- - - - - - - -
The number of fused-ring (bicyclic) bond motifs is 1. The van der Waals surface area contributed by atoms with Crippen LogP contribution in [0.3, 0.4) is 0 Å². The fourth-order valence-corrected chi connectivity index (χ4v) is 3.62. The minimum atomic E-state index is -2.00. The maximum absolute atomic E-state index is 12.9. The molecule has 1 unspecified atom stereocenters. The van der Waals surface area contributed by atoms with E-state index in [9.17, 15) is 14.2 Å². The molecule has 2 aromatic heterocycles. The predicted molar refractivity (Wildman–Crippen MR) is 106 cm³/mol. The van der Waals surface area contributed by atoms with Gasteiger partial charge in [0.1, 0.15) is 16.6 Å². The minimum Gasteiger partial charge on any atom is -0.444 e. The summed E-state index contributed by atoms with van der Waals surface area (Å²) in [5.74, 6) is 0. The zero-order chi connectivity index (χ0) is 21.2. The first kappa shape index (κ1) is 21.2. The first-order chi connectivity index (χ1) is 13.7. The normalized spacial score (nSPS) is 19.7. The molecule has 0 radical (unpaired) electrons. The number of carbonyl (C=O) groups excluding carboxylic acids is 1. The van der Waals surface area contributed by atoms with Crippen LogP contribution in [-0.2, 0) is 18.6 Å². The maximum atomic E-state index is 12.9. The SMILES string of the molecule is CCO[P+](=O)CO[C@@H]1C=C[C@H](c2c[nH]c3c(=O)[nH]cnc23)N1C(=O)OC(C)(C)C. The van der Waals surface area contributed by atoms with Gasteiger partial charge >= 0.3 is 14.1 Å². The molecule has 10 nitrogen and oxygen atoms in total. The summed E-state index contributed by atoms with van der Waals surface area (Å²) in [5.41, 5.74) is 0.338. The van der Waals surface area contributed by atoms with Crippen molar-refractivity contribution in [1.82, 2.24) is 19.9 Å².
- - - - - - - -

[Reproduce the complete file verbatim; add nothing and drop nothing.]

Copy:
The number of fused-ring (bicyclic) bond motifs is 1. The van der Waals surface area contributed by atoms with Crippen LogP contribution in [0.3, 0.4) is 0 Å². The fourth-order valence-corrected chi connectivity index (χ4v) is 3.62. The minimum atomic E-state index is -2.00. The maximum absolute atomic E-state index is 12.9. The molecule has 1 unspecified atom stereocenters. The van der Waals surface area contributed by atoms with E-state index in [9.17, 15) is 14.2 Å². The molecule has 2 aromatic heterocycles. The predicted molar refractivity (Wildman–Crippen MR) is 106 cm³/mol. The van der Waals surface area contributed by atoms with Gasteiger partial charge in [0.1, 0.15) is 16.6 Å². The minimum Gasteiger partial charge on any atom is -0.444 e. The summed E-state index contributed by atoms with van der Waals surface area (Å²) in [5.74, 6) is 0. The zero-order chi connectivity index (χ0) is 21.2. The first kappa shape index (κ1) is 21.2. The first-order chi connectivity index (χ1) is 13.7. The normalized spacial score (nSPS) is 19.7. The molecule has 0 radical (unpaired) electrons. The number of carbonyl (C=O) groups excluding carboxylic acids is 1. The van der Waals surface area contributed by atoms with Crippen LogP contribution in [-0.2, 0) is 18.6 Å². The maximum atomic E-state index is 12.9. The SMILES string of the molecule is CCO[P+](=O)CO[C@@H]1C=C[C@H](c2c[nH]c3c(=O)[nH]cnc23)N1C(=O)OC(C)(C)C. The van der Waals surface area contributed by atoms with Gasteiger partial charge >= 0.3 is 14.1 Å². The molecule has 10 nitrogen and oxygen atoms in total. The summed E-state index contributed by atoms with van der Waals surface area (Å²) in [5.41, 5.74) is 0.338. The van der Waals surface area contributed by atoms with Crippen molar-refractivity contribution in [1.82, 2.24) is 19.9 Å².